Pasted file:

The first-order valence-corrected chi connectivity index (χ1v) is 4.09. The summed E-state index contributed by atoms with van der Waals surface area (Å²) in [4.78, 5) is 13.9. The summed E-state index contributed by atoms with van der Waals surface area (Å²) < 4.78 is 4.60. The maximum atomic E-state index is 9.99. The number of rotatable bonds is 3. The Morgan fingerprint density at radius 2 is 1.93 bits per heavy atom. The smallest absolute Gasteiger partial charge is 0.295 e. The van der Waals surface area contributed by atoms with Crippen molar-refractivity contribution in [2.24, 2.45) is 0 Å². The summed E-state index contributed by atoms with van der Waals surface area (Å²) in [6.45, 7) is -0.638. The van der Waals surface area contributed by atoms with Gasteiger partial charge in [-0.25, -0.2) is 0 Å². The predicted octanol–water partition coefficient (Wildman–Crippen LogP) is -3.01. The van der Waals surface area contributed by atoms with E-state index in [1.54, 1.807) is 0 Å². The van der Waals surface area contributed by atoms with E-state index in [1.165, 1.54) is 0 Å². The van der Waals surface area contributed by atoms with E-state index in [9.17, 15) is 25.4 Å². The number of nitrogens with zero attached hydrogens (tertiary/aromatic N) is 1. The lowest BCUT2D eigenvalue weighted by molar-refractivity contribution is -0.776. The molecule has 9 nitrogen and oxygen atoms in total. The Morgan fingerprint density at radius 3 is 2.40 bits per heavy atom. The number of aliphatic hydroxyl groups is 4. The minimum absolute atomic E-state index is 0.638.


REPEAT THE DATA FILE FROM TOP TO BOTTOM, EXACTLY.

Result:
The first-order valence-corrected chi connectivity index (χ1v) is 4.09. The summed E-state index contributed by atoms with van der Waals surface area (Å²) in [4.78, 5) is 13.9. The summed E-state index contributed by atoms with van der Waals surface area (Å²) < 4.78 is 4.60. The maximum atomic E-state index is 9.99. The number of rotatable bonds is 3. The Morgan fingerprint density at radius 2 is 1.93 bits per heavy atom. The smallest absolute Gasteiger partial charge is 0.295 e. The van der Waals surface area contributed by atoms with Crippen molar-refractivity contribution in [2.24, 2.45) is 0 Å². The summed E-state index contributed by atoms with van der Waals surface area (Å²) in [6.45, 7) is -0.638. The van der Waals surface area contributed by atoms with Gasteiger partial charge in [-0.25, -0.2) is 0 Å². The predicted octanol–water partition coefficient (Wildman–Crippen LogP) is -3.01. The van der Waals surface area contributed by atoms with E-state index in [1.54, 1.807) is 0 Å². The van der Waals surface area contributed by atoms with E-state index in [1.165, 1.54) is 0 Å². The van der Waals surface area contributed by atoms with E-state index in [9.17, 15) is 25.4 Å². The number of nitrogens with zero attached hydrogens (tertiary/aromatic N) is 1. The lowest BCUT2D eigenvalue weighted by molar-refractivity contribution is -0.776. The molecule has 9 nitrogen and oxygen atoms in total. The Morgan fingerprint density at radius 3 is 2.40 bits per heavy atom. The number of aliphatic hydroxyl groups is 4. The minimum absolute atomic E-state index is 0.638.